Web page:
Author: Elizabeth Figueroa, Special Programs Manager
Some of us are born into families who are trying to make their way up from a home with dirt floors. Some of us are born into families where our immediate post-high school financial contribution is valued more than a shot at college. And some of us are born into families where our lives are shaped with the expectation that every decision will lead to a college degree.
Individuals are born as blank slates, but the families we are born into can determine whether we will be surrounded by one of two things: barriers or doors of opportunity. With the help of volunteer community speakers, SJSU community engaged learners, and passionate school counselors at all grade levels, College Day helps chisel away at barriers and opens doors to possibilities.
The Downtown Councilmember
For the third year since he’s been elected, District 3 Councilmember Raul Peralez gave a speech on College Day. He’s perfectly suited to speak at schools, like Sacred Heart Nativity, where the students are largely Latino and low income because he grew up just like them. The speech seemed politically motivated as he explained his councilmember duties until he revealed he never imagined himself on this career path. The SJSU Alumnus thought he’d be a math teacher for the rest of his days. He thought this would make him happy.
Peralez took the audience of middle school students back two generations to Monterrey, Mexico where his grandparents” home had a dirt floor. From there, he fast forwarded to his high school years where he first learned about college. By then, some opportunities were lost because he hadn’t been a model student. His parents didn’t know what the path to college looked like and parents of much of the Sacred Heart Nativity School audience are likely to experience a similar situation. So he showed them a preview of the path.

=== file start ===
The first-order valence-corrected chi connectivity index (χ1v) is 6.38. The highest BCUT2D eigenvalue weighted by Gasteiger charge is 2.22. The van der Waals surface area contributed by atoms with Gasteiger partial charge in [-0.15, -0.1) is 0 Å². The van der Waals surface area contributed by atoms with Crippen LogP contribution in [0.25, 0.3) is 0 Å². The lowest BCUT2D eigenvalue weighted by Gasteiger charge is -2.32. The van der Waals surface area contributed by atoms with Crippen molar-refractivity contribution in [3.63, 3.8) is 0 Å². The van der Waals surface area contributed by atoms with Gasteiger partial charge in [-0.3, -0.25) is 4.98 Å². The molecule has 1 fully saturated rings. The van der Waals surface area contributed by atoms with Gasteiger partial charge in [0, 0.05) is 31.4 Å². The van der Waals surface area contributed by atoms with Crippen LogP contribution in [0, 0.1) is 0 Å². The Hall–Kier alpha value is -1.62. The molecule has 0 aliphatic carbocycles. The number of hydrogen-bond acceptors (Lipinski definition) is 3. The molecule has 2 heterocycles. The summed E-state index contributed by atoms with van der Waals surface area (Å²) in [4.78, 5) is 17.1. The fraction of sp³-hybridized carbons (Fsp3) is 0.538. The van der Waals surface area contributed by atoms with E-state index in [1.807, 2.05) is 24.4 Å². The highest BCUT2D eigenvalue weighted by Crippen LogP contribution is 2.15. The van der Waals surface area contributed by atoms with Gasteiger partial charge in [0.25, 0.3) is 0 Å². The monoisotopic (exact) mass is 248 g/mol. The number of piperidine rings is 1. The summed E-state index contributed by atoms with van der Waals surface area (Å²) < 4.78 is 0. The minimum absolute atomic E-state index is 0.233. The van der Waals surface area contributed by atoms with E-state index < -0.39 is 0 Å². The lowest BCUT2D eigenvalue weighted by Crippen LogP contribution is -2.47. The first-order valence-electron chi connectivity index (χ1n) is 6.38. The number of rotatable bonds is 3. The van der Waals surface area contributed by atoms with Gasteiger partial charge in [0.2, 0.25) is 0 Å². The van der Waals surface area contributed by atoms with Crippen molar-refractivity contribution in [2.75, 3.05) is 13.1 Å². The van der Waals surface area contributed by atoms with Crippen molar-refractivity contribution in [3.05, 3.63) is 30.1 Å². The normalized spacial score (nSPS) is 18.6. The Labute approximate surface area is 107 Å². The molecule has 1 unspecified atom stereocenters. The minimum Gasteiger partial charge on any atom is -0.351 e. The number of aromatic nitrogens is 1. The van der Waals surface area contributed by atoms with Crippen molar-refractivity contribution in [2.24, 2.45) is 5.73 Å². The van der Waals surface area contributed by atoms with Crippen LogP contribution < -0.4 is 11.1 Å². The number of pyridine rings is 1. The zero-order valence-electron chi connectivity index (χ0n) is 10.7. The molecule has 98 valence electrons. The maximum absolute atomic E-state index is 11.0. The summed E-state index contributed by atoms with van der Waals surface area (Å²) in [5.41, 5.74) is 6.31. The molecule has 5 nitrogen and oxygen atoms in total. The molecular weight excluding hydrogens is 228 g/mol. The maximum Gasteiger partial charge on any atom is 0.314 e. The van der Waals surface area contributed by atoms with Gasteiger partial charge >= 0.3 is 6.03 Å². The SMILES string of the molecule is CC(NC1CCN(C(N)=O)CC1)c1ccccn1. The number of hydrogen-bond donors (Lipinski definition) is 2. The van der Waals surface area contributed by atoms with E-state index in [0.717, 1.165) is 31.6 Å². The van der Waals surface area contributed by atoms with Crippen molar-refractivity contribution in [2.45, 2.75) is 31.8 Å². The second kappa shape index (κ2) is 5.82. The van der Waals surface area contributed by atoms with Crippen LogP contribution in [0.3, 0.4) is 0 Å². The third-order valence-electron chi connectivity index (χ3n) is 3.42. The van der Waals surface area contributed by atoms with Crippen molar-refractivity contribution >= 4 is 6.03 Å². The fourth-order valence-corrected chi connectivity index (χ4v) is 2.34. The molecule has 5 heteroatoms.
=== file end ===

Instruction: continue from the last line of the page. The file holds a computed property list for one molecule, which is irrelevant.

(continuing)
For a moment, the councilmember became an artist and completed a whiteboard drawing explaining the milestones to achieve while pursuing a higher education and lifelong learning. He highlighted that post-high school life doesn’t have to include a university, but it should include further education in something that is special to a young adult.
World of opportunities including being offered to to work on submarines for the Navy.
College = public speaking, reports, etc
High school = Grasp math concepts
Elementary Education = Master reading by third grade
He reverted to his regular form and encouraged students to lean on teachers for help and advice because those are the people who have helped him succeed. Interestingly, Peralez used Frederick Douglass, a slave turned abolitionist, as an example to make his next point: Douglass’s owner refused to let Douglass learn how to read and write. And he explained why: If Douglass learned how to read and write, he would understand he was being oppressed and he would want more. He would want to own a house. He’d want to be equal. He’d know he wasn’t being treated fairly.
“Education should be for everyone.”
Education should be for everyone, the councilmember stressed, and it should be fair. He wrapped up by urging the students to be passionate about their own education and research options that will give them a competitive edge.
The SJSU Community Engaged Learners